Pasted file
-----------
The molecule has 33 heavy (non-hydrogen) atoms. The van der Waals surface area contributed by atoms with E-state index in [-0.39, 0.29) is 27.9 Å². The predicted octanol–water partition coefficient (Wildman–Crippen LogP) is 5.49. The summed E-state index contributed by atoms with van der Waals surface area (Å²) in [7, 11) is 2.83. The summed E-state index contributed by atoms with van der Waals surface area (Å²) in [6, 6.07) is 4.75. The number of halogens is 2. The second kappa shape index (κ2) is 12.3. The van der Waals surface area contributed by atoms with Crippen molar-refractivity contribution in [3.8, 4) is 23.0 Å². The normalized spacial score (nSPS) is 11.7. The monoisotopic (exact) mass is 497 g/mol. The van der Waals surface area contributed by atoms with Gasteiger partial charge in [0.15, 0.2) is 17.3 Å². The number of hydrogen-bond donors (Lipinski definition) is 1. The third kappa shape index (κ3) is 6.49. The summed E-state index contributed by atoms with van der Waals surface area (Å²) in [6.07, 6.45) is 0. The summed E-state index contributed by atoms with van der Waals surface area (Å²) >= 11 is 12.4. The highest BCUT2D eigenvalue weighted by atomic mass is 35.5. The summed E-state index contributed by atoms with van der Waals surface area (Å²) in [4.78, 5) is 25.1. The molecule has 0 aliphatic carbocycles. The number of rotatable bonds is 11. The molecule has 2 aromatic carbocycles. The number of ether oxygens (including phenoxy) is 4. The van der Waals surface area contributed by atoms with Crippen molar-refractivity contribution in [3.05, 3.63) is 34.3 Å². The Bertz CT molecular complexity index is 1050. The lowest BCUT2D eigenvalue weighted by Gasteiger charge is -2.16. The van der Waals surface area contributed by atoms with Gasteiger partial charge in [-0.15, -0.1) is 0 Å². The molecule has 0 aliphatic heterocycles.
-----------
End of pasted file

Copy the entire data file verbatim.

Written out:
The molecule has 33 heavy (non-hydrogen) atoms. The van der Waals surface area contributed by atoms with E-state index in [-0.39, 0.29) is 27.9 Å². The predicted octanol–water partition coefficient (Wildman–Crippen LogP) is 5.49. The summed E-state index contributed by atoms with van der Waals surface area (Å²) in [7, 11) is 2.83. The summed E-state index contributed by atoms with van der Waals surface area (Å²) in [6, 6.07) is 4.75. The number of halogens is 2. The second kappa shape index (κ2) is 12.3. The van der Waals surface area contributed by atoms with Crippen molar-refractivity contribution in [3.8, 4) is 23.0 Å². The normalized spacial score (nSPS) is 11.7. The monoisotopic (exact) mass is 497 g/mol. The van der Waals surface area contributed by atoms with Gasteiger partial charge in [0.15, 0.2) is 17.3 Å². The number of hydrogen-bond donors (Lipinski definition) is 1. The third kappa shape index (κ3) is 6.49. The summed E-state index contributed by atoms with van der Waals surface area (Å²) in [6.07, 6.45) is 0. The summed E-state index contributed by atoms with van der Waals surface area (Å²) >= 11 is 12.4. The highest BCUT2D eigenvalue weighted by atomic mass is 35.5. The summed E-state index contributed by atoms with van der Waals surface area (Å²) in [4.78, 5) is 25.1. The molecule has 0 aliphatic carbocycles. The number of rotatable bonds is 11. The molecule has 2 aromatic carbocycles. The number of ether oxygens (including phenoxy) is 4. The van der Waals surface area contributed by atoms with Crippen molar-refractivity contribution in [3.05, 3.63) is 34.3 Å². The Bertz CT molecular complexity index is 1050. The lowest BCUT2D eigenvalue weighted by Gasteiger charge is -2.16. The van der Waals surface area contributed by atoms with Gasteiger partial charge in [-0.15, -0.1) is 0 Å². The molecule has 0 aliphatic heterocycles.